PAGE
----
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Patients with stroke and COVID-19 have more severe strokes and higher mortality

Monday, 20 December, 2021

A multicenter study, led by neurologists at the Research Instituto of the Sant Pau Hospital and with the participation of the main Catalan hospitals, analyses the relationship between stroke and COVID.

It is known that 57% of patients with COVID-19 experience some neurological manifestation and also that the risk of mortality and morbidity from COVID-19 is increased in those patients who have vascular risk factors. However, to date, there have been no studies on the relationship between COVID-19 and stroke in terms of vital and functional prognosis. On the other hand, if there is indeed a relationship and the prognosis is worse, it should be differentiated whether this is due to the viral infection itself or to pandemic interference in the outpatient and inpatient care systems.

A team of researchers led by Dr. Joan Martí Fàbregas, chief clinician of the Neurology Service of the Hospital de Sant Pau and head of the research group on cerebrovascular diseases at the Research Institute of the Hospital de Sant Pau - IIB Sant Pau, has just published a study on the prognostic relationship between stroke and COVID-19. This is a multicenter study in which neurologists from most hospitals in Catalonia have participated and which could be carried out during the peak of the pandemic from March to May 2020. The study, published in the December issue of the prestigious journal Stroke, collects data from 701 ischemic stroke patients, 91 of whom had COVID-19 infection.

"We found that strokes with concomitant COVID-19 infection were more severe than those without COVID-19 infection. Likewise, the mortality of the group of patients with stroke and COVID-19 is three times that of the mortality in the patients without COVID-19”, explains Dr. Martí Fàbregas. "Despite the worst prognosis we see in patients with stroke and COVID-19, our study also concludes that if the patient overcomes COVID-19 infection, the likelihood of having a good functional prognosis, that is, being independent for the basic activities of daily living such as personal hygiene, eating or dressing, is the same as that of patients without COVID-19”, adds Martí Fàbregas. "On the other hand, although the pandemic compromised the care of patients with stroke due to hospital collapse, this study showed that the poor prognosis is due to the virus infection itself, not to logistical difficulties." he concludes.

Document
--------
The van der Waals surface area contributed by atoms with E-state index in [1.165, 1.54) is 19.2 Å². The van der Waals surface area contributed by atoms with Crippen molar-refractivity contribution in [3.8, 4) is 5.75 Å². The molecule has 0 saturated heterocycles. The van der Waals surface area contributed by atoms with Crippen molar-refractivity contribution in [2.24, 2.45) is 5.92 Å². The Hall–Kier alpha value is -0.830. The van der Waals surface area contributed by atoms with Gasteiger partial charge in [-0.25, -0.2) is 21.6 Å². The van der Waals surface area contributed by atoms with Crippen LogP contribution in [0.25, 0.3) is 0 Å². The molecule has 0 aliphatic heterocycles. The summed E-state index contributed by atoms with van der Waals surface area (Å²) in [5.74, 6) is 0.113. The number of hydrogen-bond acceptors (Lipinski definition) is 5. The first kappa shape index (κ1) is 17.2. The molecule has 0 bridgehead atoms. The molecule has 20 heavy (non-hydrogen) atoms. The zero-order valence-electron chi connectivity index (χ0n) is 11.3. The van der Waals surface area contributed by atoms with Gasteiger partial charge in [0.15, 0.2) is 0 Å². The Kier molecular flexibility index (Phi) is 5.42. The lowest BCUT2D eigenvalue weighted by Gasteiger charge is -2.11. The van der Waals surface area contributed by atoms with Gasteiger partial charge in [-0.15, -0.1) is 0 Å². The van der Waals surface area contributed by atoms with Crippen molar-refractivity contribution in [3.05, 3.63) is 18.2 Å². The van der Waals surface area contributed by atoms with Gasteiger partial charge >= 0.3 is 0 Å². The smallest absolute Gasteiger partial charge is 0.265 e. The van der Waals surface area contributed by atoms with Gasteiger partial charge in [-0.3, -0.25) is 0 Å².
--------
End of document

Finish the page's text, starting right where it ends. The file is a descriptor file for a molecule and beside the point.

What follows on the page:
This work is the first to address the prognostic relationship between ischemic stroke and COVID-19 and is a first step in understanding the extent to which the pathophysiology of stroke in patients with COVID-19 is different from patients without COVID-19 infection. Future studies will allow to translate this into specific treatment proposals for each type of patient or into recommendations to improve the response of health systems in pandemic situations.

 

One of the strengths of the study is the amount and consistency of the data that have been included. The collaboration of many hospitals at critical times allowed access to a large amount of data and rigorous information on stroke patients in 19 Catalan hospitals. The study, led by Sant Pau, has had the collaboration of Bellvitge Hospital, Vall d’Hebron Hospital, Germans Trias i Pujol Hospital, Clínic Hospital, Joan XXIII Hospital, Moisès Broggi Hospital, Dr. Josep Trueta, Hospital Arnau de Vilanova, Hospital del Mar, Hospital comarcal de l'Alt Penedès, Hospital Parc Taulí, Hospital de Mataró, Hospital Mútua de Terrassa, Hospital de Tortosa Verge de la Cinta, Hospital General de Granollers, Hospital d'Igualada , Hospital de Figueres, the Terrassa Health Consortium and the Catalan Health Quality and Assessment Agency.

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